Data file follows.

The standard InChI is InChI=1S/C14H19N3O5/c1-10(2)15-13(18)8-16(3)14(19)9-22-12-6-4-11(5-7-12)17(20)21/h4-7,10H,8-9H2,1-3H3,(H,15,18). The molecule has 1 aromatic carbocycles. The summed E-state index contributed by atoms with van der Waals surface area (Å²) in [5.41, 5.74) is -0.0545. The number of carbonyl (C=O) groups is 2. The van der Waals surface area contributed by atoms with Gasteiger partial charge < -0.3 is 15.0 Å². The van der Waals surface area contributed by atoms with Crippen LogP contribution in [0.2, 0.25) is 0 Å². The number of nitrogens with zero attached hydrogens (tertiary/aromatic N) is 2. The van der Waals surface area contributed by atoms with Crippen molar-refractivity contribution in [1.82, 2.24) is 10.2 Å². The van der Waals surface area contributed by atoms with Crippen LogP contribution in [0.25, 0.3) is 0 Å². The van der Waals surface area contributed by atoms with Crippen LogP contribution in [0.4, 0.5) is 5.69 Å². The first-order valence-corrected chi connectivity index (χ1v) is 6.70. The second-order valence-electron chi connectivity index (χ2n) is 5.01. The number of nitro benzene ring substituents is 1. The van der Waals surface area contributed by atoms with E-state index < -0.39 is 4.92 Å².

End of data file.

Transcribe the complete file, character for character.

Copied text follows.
The standard InChI is InChI=1S/C14H19N3O5/c1-10(2)15-13(18)8-16(3)14(19)9-22-12-6-4-11(5-7-12)17(20)21/h4-7,10H,8-9H2,1-3H3,(H,15,18). The molecule has 1 aromatic carbocycles. The summed E-state index contributed by atoms with van der Waals surface area (Å²) in [5.41, 5.74) is -0.0545. The number of carbonyl (C=O) groups is 2. The van der Waals surface area contributed by atoms with Gasteiger partial charge < -0.3 is 15.0 Å². The van der Waals surface area contributed by atoms with Crippen LogP contribution in [0.2, 0.25) is 0 Å². The number of nitrogens with zero attached hydrogens (tertiary/aromatic N) is 2. The van der Waals surface area contributed by atoms with Crippen molar-refractivity contribution in [1.82, 2.24) is 10.2 Å². The van der Waals surface area contributed by atoms with Crippen LogP contribution in [0.25, 0.3) is 0 Å². The van der Waals surface area contributed by atoms with Crippen LogP contribution in [0.4, 0.5) is 5.69 Å². The first-order valence-corrected chi connectivity index (χ1v) is 6.70. The second-order valence-electron chi connectivity index (χ2n) is 5.01. The number of nitro benzene ring substituents is 1. The van der Waals surface area contributed by atoms with E-state index < -0.39 is 4.92 Å².